The Obama Administration will release draft accountability rules for the nation’s teacher-preparation programs this summer. Among other things, they would require states to improve their procedures for identifying strong and weak teacher-preparation programs, and would likely bar the worst from offering federal TEACH financial-aid grants.
“This is something that the president has a real sense of urgency about,” said Cecilia Muñoz, White House director of the Domestic Policy Council, during a conference call with U.S. Secretary of Education Arne Duncan. “What happens in the classroom matters. It doesn’t just matter, it’s really the whole ballgame.”
The plan is being billed as an executive action by President Obama to staff all classrooms with effective teachers. In reality, it’s a revival of a long-delayed 2012 effort.
The background is complicated. Under the Higher Education Act, states have to report a host of different information on their teacher-preparation programs and identify “at risk” and “low performing” ones. Most haven’t taken the requirement very seriously.
So, early in 2012, the Education Department attempted to put teeth in the law through a process known as “negotiated rulemaking.” (Education Week covered the rulemaking extensively; you can find links to the coverage below.) It proposed requiring every state to use several specific indicators to grade programs, such as how graduates fared in boosting student achievement and whether they had good retention rates in schools. And it wanted to restrict the TEACH grants, which subsidize teacher-candidates who agree to teach in high-need schools, to only top-rated programs. But the effort fell apart in April 2012 after negotiators couldn’t agree on specifics. When that happened, the Education Department got the green light to draft the rules on its own.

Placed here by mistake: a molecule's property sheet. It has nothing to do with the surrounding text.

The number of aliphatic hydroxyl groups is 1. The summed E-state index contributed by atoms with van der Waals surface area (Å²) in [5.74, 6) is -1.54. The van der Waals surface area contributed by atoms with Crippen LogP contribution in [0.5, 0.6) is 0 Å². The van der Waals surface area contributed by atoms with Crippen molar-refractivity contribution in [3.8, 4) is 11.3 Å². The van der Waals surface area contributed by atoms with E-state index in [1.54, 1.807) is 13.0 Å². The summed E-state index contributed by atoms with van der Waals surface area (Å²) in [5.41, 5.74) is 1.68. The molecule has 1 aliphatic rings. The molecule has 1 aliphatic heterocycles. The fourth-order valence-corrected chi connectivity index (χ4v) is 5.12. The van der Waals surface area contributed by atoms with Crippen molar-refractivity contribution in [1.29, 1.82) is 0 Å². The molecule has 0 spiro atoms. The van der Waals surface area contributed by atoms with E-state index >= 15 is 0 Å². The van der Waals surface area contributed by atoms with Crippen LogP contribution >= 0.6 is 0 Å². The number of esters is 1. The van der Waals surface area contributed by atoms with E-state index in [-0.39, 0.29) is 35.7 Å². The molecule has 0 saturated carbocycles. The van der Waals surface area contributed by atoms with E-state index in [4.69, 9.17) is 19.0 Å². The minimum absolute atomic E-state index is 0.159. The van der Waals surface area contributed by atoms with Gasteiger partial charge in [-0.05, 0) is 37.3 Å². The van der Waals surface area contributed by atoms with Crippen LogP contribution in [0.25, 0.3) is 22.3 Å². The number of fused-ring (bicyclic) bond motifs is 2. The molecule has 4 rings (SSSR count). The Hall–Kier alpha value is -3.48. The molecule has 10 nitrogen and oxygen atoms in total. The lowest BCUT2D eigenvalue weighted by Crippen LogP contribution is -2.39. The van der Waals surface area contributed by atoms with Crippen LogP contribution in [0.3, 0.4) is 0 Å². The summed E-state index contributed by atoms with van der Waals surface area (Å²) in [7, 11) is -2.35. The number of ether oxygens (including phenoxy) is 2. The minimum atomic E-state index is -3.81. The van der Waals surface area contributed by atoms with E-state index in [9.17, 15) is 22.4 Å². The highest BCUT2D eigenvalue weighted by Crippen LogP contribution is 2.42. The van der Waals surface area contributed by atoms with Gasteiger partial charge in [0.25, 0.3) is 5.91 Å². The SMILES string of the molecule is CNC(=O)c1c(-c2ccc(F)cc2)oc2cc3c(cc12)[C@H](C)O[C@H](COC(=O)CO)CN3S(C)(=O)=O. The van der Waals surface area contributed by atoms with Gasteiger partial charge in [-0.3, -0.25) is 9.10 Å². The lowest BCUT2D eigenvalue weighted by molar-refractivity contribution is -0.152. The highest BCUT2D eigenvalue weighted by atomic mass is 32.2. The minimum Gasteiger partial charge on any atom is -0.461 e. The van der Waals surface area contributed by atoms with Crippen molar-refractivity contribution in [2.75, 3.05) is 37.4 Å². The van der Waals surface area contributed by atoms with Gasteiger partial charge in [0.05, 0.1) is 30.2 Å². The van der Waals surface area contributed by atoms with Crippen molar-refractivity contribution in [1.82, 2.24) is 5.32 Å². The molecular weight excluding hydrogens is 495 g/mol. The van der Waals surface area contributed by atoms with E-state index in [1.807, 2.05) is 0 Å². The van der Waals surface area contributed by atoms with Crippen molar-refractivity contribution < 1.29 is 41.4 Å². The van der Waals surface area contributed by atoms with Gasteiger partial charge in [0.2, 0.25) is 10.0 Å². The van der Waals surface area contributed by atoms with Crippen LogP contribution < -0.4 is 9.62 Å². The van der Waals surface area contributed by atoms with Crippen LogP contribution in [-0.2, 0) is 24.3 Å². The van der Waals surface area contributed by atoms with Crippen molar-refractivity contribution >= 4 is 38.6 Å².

There had been nary a peep about the agency’s progress until today’s announcement, though Duncan, in an April 11 interview with Education Week‘s Michele McNeil, intimated that the teacher-preparation regulations were a priority.
Details on what the agency will demand remain scarce; officials demurred when asked whether this summer’s draft would mirror those circulated in 2012.
Duncan did, however, mention that factors like teacher-placement rates, retention rates, gauges of alumni satisfaction, and measures of student learning would likely be part of the mix.
That doesn’t mean that the plan will be popular in the field, though. Higher education groups, who are particularly concerned about the financial-aid precedent set by these proposals, have banded together to influence the process.
Meanwhile, the White House’s Office of Management and Budget still has yet to formally request the rules for review. (OMB must perform a cost-benefit analysis of any new rules before they can be published). After that, the rules go out for public comment—usually for 60 to 90 days—and only after that can a final rule be issued.
Still, the Education Department promises a final rule will be issued within a year.
“We go into this very humbly and look forward to getting lots of feedback from the public,” Duncan said, but added that he doesn’t have much patience for naysayers. There’s been “such a lack of transparency, so much opaqueness [in teacher prep] I don’t think anyone can or should defend the status quo. Anyone who thinks what we’re doing is good enough, that to me is a real stretch.”
Education Week’s rulemaking coverage, in chronological order:
- Negotiators Tackle Teacher Ed. Reporting Revisions
- Day 2 of Teacher Ed. Rulemaking: Scope, Mismatch, Financial Aid
- Regulations Would Link Teacher-Prep Quality, Aid Eligibility
- Negotiators Weigh Inputs vs. Outputs in Judging Teacher Prep
- Negotiators Deadlock over TEACH Eligibility
- Teacher-Prep Rulemaking: Is Consensus in Jeopardy?
- Down to the Wire on Teacher-Preparation Rulemaking
- A Last-Minute Reprieve on New Teacher-Prep Rules
- Deadlocked Negotiators Fail to Reach Consensus on Teacher-Prep Rules